Located on the campus of University of Massachusetts–Boston in Dorchester , the underrated John F. Kennedy Library and Museum (Columbia Point, Dorchester, 866/535-1960, www.jfklibrary.org , 9 a.m.–5 p.m. daily, $12 adults, $10 seniors and students, $9 youth 13–17, free children under 13) is dedicated to Boston’s  modern political hero, with artifacts and exhibits that bring alive the 1960 Democratic National Convention in which Kennedy was nominated, his service during World War II, and other periods of his life.
The Kennedy Museum was also the site of a public viewing of the casket of JFK’s brother and longtime Massachusetts Senator Ted Kennedy, who died in 2009. The museum plans to install a new exhibit relating to the life and accomplishments of the younger Kennedy in upcoming years.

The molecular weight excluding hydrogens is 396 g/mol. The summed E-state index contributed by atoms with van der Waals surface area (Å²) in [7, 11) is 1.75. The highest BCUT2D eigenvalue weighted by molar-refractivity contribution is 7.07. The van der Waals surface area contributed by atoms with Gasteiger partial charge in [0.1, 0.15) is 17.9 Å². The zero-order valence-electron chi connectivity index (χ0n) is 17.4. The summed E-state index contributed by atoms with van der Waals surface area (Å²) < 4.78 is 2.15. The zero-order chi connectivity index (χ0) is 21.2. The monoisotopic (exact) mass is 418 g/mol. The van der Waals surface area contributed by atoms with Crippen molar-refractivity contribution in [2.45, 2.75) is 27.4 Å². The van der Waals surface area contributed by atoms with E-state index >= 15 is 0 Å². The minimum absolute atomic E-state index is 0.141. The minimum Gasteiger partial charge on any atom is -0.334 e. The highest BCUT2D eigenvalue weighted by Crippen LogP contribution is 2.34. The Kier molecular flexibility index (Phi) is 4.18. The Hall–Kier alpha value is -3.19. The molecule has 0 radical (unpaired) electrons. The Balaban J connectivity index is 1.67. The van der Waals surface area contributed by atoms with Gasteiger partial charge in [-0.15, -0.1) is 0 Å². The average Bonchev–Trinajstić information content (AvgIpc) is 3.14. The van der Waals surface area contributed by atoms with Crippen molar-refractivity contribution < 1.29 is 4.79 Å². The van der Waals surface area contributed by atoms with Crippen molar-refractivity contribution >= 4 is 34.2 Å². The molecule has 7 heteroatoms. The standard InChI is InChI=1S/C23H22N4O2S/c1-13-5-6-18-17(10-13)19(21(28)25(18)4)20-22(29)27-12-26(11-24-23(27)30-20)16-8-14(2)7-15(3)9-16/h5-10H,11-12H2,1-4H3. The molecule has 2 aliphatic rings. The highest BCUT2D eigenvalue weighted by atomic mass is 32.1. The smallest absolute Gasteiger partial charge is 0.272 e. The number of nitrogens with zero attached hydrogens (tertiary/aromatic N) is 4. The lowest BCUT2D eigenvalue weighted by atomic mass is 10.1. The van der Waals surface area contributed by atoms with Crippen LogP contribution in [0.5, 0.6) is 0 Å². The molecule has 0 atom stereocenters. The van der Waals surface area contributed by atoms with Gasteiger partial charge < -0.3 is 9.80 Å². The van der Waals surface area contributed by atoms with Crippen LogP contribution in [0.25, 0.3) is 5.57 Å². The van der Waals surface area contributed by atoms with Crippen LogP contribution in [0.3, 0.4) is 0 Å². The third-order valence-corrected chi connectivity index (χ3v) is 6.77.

In addition to the Kennedy paraphernalia, the museum is also the unlikely home to the Hemingway Collection, the largest collection of Ernest Hemingway memorabilia located in one place. The bulk of the holdings are manuscripts, letters, and other papers available for research; however, the Hemingway Research Room also contains items belonging to the adventurous writer, including his hunting bag, shrapnel taken from his leg during World War I, and an impala shot by Mary Hemingway on safari in 1954.
History buffs should also check out the Commonwealth Museum (220 Morrissey Blvd., Dorchester, 617/727-9268, www.sec.state.ma.us/mus/museum , 9 a.m.–5 p.m. Mon.–Fri., free) across the street, which contains archaeological items unearthed during the building of the Big Dig, including “America’s oldest bowling ball.”